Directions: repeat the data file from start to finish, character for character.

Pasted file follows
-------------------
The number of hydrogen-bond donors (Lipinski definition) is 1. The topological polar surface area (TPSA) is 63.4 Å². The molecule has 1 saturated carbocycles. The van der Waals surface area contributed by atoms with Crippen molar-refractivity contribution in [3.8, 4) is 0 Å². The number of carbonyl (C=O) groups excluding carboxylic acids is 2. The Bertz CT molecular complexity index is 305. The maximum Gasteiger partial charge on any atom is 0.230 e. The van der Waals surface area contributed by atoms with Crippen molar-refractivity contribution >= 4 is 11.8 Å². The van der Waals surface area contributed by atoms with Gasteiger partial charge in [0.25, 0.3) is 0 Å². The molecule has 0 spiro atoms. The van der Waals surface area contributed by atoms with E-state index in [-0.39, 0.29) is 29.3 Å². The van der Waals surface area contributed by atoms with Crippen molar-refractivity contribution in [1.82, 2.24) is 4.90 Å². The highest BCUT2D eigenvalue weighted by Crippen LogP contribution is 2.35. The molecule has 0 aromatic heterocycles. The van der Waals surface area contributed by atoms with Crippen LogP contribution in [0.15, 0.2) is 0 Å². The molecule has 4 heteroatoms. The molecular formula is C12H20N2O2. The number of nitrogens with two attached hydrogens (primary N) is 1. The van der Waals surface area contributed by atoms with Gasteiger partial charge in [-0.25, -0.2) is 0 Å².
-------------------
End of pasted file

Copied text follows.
The number of hydrogen-bond donors (Lipinski definition) is 1. The topological polar surface area (TPSA) is 63.4 Å². The molecule has 1 saturated carbocycles. The van der Waals surface area contributed by atoms with Crippen molar-refractivity contribution in [3.8, 4) is 0 Å². The number of carbonyl (C=O) groups excluding carboxylic acids is 2. The Bertz CT molecular complexity index is 305. The maximum Gasteiger partial charge on any atom is 0.230 e. The van der Waals surface area contributed by atoms with Crippen molar-refractivity contribution >= 4 is 11.8 Å². The van der Waals surface area contributed by atoms with Gasteiger partial charge in [0.25, 0.3) is 0 Å². The molecule has 0 spiro atoms. The van der Waals surface area contributed by atoms with E-state index in [-0.39, 0.29) is 29.3 Å². The van der Waals surface area contributed by atoms with Crippen molar-refractivity contribution in [1.82, 2.24) is 4.90 Å². The highest BCUT2D eigenvalue weighted by Crippen LogP contribution is 2.35. The molecule has 0 aromatic heterocycles. The van der Waals surface area contributed by atoms with Crippen LogP contribution in [0.15, 0.2) is 0 Å². The molecule has 4 heteroatoms. The molecular formula is C12H20N2O2. The number of nitrogens with two attached hydrogens (primary N) is 1. The van der Waals surface area contributed by atoms with Gasteiger partial charge in [-0.25, -0.2) is 0 Å².